You can do these activities in any order you choose. They will probably take longer than the tutorial session, so feel free to continue at home or in your spare time. Both are "self-guided" tours through web services that present you with "hacking" challenges.

Activity 1

Activity 2

March 5 / 6: Langsec I

In this tutorial, you will begin to explore some langsec issues. One activity heavily involves theory and the other involves a practical example. Do them in order.

You should pair up and collectively recall your lessons in computability and automata theory.

Activity 1

Given this list of strings (i.e., sequences of symbols; symbols are one byte):


Write a grammar that is able to produce just the first string. To do this, you might look for long substrings that repeat and infer a list of grammar rules that could produce the string.

Now modify the grammar to include the second string.

Do you feel confident in your answer? Why or why not? This question was on your midterm before we removed it.

Do the grammars you have constructed match what a tool like SEQUITUR tells you?

Activity 2

In this activity, you will try to mimic the "packet-in-packet" work we saw, but you'll do it within the PCAP file format.

Your team's goal is to answer the questions:

  • can you encapsulate a tcpdump pcap record inside another?
  • can you confuse tcpdump's replay functionality (i.e., tcpdump -r) by messing around with the record structure and content in one of these files?

Here is an overview of the pcap file format. It talks about the overall file header as well as the structure of each record.

The wireshark wiki also has information on this format:

You can create a PCAP file either by capturing network traffic with wireshark or tcpdump, or you can create one "by hand" in your favorite hex editor. Try to see if you can modify a record's structure so that it is damaged, but you embed another PCAP packet record in that record's payload. What output does tcpdump emit for this damaged record?

Marcy 7 / 8: Langsec II

In this session, you'll further explore some applications of langsec principles.

Activity 1: Recognizing Strings Game

This activity will likely take longer than one tutorial session. Start on it and continue on your own.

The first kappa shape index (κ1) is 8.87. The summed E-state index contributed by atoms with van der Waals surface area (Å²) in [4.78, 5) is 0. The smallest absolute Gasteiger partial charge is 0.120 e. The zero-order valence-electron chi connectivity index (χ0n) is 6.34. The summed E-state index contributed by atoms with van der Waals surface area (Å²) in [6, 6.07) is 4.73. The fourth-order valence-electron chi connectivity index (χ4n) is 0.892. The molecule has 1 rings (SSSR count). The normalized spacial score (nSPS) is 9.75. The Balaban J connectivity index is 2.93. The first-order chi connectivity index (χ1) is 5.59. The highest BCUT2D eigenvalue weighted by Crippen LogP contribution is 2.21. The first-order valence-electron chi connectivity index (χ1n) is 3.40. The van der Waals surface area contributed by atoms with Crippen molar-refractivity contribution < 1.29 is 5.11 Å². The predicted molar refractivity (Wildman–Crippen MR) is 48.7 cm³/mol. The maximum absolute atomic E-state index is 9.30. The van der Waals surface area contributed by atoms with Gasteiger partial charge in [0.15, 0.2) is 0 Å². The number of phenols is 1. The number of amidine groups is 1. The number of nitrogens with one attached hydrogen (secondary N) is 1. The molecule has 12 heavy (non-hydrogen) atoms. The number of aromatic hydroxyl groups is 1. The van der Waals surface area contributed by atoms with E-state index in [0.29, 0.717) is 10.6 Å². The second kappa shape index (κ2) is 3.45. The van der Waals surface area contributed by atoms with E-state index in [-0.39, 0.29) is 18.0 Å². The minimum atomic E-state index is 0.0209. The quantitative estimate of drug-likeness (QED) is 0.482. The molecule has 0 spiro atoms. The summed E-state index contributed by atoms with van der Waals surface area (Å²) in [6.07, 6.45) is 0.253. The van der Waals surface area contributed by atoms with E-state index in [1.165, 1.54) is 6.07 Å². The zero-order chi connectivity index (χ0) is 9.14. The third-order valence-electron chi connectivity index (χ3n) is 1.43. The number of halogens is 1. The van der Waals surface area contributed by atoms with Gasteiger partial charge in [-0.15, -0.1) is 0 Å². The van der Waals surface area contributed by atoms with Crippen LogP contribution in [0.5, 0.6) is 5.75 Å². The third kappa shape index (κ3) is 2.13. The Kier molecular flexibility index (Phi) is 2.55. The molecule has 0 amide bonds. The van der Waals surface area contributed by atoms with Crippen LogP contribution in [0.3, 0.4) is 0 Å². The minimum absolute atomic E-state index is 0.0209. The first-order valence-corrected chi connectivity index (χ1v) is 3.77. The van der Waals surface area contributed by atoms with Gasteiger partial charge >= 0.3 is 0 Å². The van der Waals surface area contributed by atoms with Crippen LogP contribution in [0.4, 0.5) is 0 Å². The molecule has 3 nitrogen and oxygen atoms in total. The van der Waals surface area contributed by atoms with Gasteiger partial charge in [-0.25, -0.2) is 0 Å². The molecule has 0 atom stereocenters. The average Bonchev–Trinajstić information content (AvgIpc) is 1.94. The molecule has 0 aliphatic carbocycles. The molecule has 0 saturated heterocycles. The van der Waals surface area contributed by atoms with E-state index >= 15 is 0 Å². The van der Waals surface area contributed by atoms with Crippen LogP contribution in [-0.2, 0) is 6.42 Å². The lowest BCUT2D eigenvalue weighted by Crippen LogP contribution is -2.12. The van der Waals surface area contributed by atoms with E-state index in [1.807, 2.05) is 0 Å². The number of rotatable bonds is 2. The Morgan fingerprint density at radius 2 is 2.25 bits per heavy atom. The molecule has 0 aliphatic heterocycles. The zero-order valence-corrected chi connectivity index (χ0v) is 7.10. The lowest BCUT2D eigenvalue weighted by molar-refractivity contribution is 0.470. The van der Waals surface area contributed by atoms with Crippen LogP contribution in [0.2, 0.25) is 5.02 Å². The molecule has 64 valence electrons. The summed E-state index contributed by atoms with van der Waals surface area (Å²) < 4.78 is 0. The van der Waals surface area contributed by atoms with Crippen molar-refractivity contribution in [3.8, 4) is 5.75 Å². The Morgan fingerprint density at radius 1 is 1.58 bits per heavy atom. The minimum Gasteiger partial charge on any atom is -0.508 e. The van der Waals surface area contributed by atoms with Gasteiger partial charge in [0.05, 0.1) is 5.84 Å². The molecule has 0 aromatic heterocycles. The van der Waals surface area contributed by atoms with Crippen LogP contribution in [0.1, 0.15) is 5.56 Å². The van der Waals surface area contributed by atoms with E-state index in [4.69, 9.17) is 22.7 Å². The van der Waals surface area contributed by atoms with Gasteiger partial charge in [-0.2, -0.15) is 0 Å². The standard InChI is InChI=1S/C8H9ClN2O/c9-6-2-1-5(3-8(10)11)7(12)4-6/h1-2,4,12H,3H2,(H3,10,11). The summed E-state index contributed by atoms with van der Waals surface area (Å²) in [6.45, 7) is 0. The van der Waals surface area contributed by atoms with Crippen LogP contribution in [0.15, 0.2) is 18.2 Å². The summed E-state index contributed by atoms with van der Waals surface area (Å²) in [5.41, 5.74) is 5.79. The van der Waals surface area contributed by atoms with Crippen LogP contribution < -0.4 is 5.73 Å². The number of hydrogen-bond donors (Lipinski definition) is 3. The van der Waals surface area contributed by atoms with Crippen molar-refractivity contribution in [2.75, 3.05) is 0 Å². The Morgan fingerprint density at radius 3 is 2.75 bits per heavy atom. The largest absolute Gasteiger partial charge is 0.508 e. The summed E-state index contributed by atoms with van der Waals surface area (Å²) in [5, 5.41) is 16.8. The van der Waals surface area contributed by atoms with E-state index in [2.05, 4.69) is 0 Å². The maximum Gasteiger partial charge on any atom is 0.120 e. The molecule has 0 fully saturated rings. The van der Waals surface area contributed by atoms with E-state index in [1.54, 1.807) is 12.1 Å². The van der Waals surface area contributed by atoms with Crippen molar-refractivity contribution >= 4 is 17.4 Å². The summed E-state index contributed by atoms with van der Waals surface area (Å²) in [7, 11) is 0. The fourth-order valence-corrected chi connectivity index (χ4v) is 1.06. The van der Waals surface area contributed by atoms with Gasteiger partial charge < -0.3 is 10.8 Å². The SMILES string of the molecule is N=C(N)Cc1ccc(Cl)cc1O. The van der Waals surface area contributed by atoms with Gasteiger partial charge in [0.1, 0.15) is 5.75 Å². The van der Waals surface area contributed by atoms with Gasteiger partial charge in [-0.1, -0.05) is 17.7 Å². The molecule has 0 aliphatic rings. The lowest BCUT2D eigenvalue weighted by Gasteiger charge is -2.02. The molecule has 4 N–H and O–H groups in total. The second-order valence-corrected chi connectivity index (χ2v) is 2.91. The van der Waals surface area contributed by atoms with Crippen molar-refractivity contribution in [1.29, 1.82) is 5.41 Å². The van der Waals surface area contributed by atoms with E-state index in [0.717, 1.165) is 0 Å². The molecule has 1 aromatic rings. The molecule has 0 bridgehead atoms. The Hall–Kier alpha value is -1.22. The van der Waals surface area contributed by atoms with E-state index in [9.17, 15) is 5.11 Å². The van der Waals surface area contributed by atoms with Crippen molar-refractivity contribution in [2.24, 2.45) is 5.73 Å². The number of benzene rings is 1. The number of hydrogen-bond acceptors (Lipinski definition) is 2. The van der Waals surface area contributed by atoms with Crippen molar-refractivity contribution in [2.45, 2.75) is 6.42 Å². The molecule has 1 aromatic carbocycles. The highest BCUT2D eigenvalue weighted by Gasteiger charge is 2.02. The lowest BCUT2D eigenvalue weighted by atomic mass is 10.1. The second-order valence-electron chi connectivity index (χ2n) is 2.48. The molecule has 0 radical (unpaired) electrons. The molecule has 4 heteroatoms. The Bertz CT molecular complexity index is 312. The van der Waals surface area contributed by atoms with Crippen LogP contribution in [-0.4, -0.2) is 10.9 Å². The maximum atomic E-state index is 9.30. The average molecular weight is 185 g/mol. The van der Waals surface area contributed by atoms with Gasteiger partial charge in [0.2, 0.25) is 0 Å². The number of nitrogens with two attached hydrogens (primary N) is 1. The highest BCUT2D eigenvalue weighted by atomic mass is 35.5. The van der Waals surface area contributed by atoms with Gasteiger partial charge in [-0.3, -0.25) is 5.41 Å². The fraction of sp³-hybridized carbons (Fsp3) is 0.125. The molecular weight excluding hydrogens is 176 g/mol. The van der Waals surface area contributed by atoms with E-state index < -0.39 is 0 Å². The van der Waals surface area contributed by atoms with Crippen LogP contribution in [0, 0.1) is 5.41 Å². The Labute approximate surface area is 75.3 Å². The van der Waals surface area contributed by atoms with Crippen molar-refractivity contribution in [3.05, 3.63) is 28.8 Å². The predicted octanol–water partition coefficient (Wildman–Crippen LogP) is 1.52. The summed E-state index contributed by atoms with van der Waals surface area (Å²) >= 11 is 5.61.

Pick a partner. Choose one of you to create a simple language of your own. Your language might describe anything you want. Here are a few suggestions:

  • describing movements in a virtual world (e.g., WumpusWorld)
  • describing a file format
  • describing sequences of program execution (i.e., jmp targets)
  • describing system call sequences
  • describing network packets and flows
  • describing an expression language such as a simple calculator notation

Share the choice of language and its general design ideas and primitives with your friend (very high level description, no details).

On paper, create a grammar for this language, keeping it secret from your partner.

Randomly produce a set of strings in that language by running your grammar for a random # of rules and randomly choosing a production to follow. Give your example strings to a friend. Have them try to reconstruct the grammar you wrote.

How well do your grammars match? At this stage, you can compare your work with what SEQUITUR generates.

Activity 2: RFC to Real World

This exercise is mainly a take-home exercise; you won't have time for it in the lab/tutorial.

Pick an RFC that contains a BNF. Based on the documented BNF, supply to grammar rules to a parser generator. Ask the parser generator to build a recognizer for that language. Now capture input data, such as network traffic, for that file format or protocol.

Feed this input to your new recognizer. Keep a list of the bugs or incomplete features or behavior of your recognizer. Try to fix the first few flaws or incomplete features. Where do things go wrong and why?

You will probably want to explore tools like Antlr, yacc, bison, flex, etc.